“My gravest concern is what’s coming next: a food availability crisis as the fallout from conflict and climate change threatens to sabotage global food production in the months ahead. The world must open its eyes to this unprecedented global food crisis and act now to stop it spinning out of control,” said World Food Programme Executive Director David Beasley.
World Food Day events
Afternoon events in Rome included the inauguration of an exhibit with photos from space highlighting the effects of the climate crisis, taken by European Space Agency astronaut and FAO Goodwill Ambassador Thomas Pesquet.
World Food Day is also an occasion to celebrate people whose actions are making a difference, such as FAO’s Food Heroes and the recipients of the FAO Awards, which showcase successful initiatives that support the realization of FAO’s mandate and the goals set out in its Strategic Framework 2022-31. The first-ever such award was handed to the Kirisia Community Forest Association (CFA) in Kenya, for their successful restoration of the Kirisia forest.
In addition, a Junior World Food Day event was held with a host of food heroes including Pesquet, renowned Chef Joan Roca and Lebanese media professional and FAO Regional Goodwill Ambassador for the Near East and North Africa, Darine El Khatib.
FAO-led or co-organized events designed to raise awareness about the global fight against hunger will continue to take centre stage in the coming week, with the second edition of the World Food Forum, which comprises the WFF Global Youth Forum, the FAO Science and Innovation Forum and the FAO Hand-in-Hand Investment Forum. The aim is to foster dialogue and debate among relevant stakeholders, including young people, farmers, small-scale producers, Indigenous Peoples, policymakers, agri-investors and scientists, who will be tuning in from the four corners of the world with one common goal: to move the needle of food security to achieve a better food future for all, leaving no one behind.
Call for action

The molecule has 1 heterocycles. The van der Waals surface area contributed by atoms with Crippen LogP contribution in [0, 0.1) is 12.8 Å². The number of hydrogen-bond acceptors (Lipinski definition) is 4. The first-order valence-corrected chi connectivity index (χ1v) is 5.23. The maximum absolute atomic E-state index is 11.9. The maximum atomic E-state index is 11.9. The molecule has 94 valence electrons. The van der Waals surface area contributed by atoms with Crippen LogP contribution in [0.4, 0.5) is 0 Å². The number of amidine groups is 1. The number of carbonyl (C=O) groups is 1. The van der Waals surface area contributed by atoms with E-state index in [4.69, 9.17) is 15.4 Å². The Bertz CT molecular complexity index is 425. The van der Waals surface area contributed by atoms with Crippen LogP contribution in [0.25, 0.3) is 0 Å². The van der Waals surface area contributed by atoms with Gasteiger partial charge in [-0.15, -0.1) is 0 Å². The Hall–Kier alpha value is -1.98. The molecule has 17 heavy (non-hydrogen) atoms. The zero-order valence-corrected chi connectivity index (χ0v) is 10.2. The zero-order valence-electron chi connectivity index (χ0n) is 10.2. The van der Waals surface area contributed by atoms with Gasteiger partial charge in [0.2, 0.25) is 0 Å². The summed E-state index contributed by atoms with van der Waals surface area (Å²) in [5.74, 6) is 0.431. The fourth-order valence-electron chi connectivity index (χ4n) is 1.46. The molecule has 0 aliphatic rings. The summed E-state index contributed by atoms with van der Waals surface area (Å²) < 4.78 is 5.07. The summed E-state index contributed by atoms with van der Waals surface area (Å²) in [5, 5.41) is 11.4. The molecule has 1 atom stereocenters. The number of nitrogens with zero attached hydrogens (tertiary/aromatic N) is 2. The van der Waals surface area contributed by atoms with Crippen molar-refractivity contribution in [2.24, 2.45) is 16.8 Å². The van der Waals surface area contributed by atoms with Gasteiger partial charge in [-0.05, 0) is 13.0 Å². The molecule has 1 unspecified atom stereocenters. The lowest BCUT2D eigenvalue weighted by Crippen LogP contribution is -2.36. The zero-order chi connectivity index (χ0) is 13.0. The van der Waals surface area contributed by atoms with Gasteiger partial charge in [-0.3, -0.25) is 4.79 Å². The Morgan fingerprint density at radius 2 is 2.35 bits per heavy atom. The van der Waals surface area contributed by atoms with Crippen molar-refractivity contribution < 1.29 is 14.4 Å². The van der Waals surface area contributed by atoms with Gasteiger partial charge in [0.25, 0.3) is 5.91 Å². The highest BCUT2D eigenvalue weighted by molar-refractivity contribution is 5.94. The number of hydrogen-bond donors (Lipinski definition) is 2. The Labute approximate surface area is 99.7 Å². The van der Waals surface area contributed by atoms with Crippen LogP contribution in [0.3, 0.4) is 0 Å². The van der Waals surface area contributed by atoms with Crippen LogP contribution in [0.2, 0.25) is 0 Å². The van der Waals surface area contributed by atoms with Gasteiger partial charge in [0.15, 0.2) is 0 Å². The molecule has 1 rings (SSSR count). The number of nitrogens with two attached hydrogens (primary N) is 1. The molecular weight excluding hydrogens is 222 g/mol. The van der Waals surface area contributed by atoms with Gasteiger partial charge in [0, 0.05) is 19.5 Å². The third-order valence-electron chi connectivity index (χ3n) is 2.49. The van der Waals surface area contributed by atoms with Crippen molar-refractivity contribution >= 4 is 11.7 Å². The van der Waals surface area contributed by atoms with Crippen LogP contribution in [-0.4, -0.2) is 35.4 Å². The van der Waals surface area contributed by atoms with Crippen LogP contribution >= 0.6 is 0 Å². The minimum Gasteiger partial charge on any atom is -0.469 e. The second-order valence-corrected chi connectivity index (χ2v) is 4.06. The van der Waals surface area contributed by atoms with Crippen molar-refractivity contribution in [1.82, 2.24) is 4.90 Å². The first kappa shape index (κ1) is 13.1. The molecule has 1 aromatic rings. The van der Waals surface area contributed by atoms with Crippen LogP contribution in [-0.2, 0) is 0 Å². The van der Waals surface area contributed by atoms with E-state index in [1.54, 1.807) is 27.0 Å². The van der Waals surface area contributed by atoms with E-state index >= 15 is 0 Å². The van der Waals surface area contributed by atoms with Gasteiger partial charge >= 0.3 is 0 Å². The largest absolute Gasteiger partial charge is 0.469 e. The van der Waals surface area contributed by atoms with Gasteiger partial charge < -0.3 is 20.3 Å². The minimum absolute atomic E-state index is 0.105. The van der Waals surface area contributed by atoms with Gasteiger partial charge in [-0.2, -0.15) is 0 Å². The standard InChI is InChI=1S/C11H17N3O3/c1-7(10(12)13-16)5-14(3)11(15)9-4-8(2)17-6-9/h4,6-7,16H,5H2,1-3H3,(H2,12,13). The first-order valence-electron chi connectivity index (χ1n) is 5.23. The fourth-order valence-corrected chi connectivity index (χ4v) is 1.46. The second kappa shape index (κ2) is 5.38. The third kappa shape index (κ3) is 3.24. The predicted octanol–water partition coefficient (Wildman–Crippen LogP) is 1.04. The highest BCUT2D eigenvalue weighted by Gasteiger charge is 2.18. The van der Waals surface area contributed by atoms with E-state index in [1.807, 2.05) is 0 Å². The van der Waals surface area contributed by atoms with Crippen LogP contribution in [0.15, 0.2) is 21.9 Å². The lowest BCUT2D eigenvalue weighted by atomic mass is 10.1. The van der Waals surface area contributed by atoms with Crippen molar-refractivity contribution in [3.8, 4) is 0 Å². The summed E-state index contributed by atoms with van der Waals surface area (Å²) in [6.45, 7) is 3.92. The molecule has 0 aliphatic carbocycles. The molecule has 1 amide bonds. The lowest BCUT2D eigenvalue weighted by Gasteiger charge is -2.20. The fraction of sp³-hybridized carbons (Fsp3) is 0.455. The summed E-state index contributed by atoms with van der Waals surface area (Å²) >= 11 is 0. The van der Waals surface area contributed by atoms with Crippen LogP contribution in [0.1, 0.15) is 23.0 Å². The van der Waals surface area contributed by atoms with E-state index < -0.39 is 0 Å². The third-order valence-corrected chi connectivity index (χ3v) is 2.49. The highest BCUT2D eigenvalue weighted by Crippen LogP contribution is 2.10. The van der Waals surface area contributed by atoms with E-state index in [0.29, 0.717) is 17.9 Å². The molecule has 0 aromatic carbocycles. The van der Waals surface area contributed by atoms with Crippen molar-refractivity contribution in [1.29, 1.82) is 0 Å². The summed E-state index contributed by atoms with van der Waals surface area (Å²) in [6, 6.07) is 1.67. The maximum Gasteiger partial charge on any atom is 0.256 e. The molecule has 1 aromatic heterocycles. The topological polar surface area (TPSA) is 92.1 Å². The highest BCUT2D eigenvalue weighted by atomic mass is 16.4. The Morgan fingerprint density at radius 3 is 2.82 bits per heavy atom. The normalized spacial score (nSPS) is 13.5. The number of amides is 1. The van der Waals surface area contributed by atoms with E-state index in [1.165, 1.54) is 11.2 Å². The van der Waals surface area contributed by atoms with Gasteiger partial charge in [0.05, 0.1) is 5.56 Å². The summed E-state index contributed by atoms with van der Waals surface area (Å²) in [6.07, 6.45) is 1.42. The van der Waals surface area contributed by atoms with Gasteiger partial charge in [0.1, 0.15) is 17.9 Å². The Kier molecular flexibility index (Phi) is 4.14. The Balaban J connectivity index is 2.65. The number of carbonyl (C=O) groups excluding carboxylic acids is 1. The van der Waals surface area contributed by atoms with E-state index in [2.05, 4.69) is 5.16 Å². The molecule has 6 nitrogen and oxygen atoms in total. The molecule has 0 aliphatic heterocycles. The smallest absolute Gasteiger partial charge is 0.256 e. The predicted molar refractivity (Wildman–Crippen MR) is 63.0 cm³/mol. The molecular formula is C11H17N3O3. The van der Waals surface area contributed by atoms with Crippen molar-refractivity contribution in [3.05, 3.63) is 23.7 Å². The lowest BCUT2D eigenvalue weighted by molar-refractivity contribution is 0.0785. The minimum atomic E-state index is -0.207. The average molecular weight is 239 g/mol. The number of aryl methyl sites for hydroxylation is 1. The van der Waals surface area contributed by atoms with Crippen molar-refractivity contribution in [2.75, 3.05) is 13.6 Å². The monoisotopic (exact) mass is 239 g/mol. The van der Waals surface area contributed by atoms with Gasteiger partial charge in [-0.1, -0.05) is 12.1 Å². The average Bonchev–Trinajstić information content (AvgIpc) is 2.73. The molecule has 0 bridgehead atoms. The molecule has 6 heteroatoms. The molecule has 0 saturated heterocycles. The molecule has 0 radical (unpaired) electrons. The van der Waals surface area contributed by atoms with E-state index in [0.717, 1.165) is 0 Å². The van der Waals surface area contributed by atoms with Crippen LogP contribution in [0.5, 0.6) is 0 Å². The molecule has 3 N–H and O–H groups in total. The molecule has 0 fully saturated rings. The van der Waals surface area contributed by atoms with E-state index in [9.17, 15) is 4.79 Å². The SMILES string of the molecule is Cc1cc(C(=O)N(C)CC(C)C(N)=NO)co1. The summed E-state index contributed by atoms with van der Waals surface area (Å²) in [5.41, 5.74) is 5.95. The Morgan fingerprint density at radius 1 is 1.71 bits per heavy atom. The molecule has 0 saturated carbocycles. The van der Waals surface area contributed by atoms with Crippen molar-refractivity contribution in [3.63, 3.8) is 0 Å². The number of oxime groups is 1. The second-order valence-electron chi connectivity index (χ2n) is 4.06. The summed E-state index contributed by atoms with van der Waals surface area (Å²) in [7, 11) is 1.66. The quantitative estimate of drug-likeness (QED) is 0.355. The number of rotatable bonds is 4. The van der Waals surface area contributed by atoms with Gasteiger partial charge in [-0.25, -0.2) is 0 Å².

Leaving no one behind means working on many fronts at the same time.
For FAO, it includes our Hand in Hand initiative, which is designed to accelerate agrifood systems’ transformations by eradicating poverty (SDG1), ending hunger and malnutrition (SDG2), reducing inequalities (SDG10), promoting decent rural employment and services, fostering gender equality, ensuring social protection, ending child labour, supporting local food production for vulnerable populations in food crisis countries, and supporting rural and Indigenous Peoples, who are the custodians of much of the earth’s biodiversity.
More should be done to assist small-scale farms, which produce more than a third of the world’s food but represent 80 percent of the world’s producers. They are one of the foundations of the world’s agrifood systems, yet they are too often trapped in cycles of poverty and food insecurity and excluded from opportunities in systems dominated by large producers and retailers.
This requires transforming current agrifood systems to provide equal opportunities for all producers and helping smallholders gain access to new markets. Investments in training, incentives, science, data and innovation can go a long way in placing smallholders at the centre of this transformation and become active and equal agents of sustainable development.
Finally, governments must integrate a pledge to leave no one behind into their strategies, plans and budgets for achieving the UN Sustainable Development Goals.